“Marvin Gaye was used to hearing James Jamerson, so he had me overdub a second bass part to fill out the original track”: An untold story from Motown’s Studio A. How Bob Babbitt's '65 P-Bass drove Marvin Gaye’s Inner City Blues

Portrait of Marvin Gaye & Bass player Bob Babbitt
(Image credit: Getty Images)

By 1971, Bob Babbitt was one weary Funk Brother. Motown sessions were running at 7am, 11am and 3pm, while the production team of Holland-Dozier-Holland held 7pm, 11pm and 3am calls. Little did Babbitt know, however, that his finger fatigue would play a key role in one of the classic sub hooks of the ‘70s.

But first, the backstory: in January 1971, Marvin Gaye began recording his masterpiece, What's Going On. Politically charged and groundbreaking both musically and socially, the work has since been hailed as arguably the finest soul LP side ever made, and it's even been listed as one of the top five all-time albums in any genre.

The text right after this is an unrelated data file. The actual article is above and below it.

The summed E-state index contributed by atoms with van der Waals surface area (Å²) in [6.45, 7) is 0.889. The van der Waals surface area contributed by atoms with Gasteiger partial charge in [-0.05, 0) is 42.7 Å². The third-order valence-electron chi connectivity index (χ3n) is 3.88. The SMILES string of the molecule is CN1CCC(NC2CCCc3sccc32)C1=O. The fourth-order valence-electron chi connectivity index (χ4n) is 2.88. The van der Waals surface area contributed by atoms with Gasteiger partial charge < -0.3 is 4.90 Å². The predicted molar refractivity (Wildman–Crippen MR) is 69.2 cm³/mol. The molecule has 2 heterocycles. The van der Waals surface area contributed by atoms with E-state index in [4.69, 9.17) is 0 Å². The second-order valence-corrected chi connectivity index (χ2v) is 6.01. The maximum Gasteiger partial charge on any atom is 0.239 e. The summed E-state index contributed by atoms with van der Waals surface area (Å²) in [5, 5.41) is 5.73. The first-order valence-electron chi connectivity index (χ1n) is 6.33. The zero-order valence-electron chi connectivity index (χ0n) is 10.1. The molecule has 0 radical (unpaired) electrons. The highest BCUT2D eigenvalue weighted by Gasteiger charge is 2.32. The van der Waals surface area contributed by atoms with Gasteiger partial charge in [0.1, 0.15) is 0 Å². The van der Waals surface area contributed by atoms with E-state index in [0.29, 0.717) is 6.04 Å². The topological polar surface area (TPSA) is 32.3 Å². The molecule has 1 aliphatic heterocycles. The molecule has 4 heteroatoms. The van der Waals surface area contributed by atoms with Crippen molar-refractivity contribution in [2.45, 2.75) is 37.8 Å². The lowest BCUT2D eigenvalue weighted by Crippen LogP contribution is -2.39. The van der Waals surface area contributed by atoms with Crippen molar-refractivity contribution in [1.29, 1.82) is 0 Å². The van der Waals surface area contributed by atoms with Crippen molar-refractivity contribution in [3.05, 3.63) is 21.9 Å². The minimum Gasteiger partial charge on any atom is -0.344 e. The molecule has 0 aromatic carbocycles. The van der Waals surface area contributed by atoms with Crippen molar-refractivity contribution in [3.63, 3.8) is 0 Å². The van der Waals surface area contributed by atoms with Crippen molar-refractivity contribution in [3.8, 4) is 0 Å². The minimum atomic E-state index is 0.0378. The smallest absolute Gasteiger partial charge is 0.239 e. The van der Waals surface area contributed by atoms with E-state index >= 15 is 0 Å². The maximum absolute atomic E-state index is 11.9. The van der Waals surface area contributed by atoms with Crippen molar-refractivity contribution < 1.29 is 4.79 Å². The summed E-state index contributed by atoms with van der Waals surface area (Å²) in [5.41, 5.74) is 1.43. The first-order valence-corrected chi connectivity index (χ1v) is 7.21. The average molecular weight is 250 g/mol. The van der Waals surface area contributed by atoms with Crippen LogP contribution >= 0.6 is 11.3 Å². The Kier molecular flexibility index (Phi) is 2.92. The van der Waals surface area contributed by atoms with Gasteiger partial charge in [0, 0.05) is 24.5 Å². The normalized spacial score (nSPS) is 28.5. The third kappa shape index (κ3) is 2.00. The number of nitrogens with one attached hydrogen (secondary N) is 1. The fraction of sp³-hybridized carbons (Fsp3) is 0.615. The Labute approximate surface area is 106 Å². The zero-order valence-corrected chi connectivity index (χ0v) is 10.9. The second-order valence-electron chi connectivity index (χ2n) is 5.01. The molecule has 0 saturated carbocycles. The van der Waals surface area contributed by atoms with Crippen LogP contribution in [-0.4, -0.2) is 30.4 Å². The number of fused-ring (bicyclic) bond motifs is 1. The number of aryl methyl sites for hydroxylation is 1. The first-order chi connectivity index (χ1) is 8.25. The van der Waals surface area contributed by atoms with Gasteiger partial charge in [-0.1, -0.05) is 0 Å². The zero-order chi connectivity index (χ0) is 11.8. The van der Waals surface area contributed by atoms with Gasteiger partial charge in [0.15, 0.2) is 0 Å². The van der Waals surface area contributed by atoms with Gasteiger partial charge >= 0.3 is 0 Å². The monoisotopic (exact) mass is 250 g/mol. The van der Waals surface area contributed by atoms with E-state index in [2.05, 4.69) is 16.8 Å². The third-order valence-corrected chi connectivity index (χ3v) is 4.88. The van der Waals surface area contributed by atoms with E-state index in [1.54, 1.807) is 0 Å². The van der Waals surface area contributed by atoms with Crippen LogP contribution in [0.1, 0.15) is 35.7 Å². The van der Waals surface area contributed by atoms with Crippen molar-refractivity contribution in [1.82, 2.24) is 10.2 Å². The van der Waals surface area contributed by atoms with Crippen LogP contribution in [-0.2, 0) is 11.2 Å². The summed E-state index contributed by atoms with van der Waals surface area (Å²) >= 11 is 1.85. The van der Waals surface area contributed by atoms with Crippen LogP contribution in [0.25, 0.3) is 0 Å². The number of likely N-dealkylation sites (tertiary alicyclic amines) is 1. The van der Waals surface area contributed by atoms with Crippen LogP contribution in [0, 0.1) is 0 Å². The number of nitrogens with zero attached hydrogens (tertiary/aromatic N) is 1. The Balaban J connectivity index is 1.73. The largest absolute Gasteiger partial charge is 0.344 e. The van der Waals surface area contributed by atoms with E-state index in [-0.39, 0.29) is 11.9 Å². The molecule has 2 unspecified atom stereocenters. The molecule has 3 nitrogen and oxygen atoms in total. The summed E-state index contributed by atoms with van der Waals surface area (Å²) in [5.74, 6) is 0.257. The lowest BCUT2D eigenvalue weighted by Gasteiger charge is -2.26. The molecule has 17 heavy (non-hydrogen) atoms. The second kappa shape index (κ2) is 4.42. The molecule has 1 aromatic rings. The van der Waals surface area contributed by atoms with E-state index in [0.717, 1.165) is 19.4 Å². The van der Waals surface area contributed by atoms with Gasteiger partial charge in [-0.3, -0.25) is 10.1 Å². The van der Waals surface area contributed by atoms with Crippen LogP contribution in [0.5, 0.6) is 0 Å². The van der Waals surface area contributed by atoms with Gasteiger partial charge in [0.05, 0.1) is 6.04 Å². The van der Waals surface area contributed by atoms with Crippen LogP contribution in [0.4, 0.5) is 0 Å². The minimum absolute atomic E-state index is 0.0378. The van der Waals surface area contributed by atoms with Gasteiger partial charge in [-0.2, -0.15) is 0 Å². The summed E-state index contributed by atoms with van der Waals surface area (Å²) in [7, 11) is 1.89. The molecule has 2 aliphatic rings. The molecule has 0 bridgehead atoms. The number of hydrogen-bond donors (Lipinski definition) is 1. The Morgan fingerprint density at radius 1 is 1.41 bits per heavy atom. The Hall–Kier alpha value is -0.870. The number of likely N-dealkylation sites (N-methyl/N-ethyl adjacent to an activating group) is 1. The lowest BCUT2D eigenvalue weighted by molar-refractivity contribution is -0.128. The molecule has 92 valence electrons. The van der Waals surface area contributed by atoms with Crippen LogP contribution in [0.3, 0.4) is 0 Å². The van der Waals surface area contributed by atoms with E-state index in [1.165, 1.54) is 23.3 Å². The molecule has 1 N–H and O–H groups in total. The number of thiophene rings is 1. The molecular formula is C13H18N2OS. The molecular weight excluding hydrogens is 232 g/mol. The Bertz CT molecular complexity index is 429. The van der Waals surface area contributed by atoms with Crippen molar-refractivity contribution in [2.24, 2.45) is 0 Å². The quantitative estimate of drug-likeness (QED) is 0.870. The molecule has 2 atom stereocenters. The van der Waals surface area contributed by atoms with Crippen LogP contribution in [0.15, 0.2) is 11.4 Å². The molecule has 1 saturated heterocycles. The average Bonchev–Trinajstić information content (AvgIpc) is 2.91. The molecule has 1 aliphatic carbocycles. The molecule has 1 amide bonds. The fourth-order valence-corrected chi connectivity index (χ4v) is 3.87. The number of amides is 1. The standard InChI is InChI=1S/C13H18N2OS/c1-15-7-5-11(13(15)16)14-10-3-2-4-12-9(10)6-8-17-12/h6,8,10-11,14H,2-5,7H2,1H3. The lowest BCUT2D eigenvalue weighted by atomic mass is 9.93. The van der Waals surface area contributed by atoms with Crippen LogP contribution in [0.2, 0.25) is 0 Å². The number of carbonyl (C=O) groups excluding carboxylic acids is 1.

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Chris Jisi was Contributing Editor, Senior Contributing Editor, and Editor In Chief on Bass Player 1989-2018. He is the author of Brave New Bass, a compilation of interviews with bass players like Marcus Miller, Flea, Will Lee, Tony Levin, Jeff Berlin, Les Claypool and more, and The Fretless Bass, with insight from over 25 masters including Tony Levin, Marcus Miller, Gary Willis, Richard Bona, Jimmy Haslip, and Percy Jones.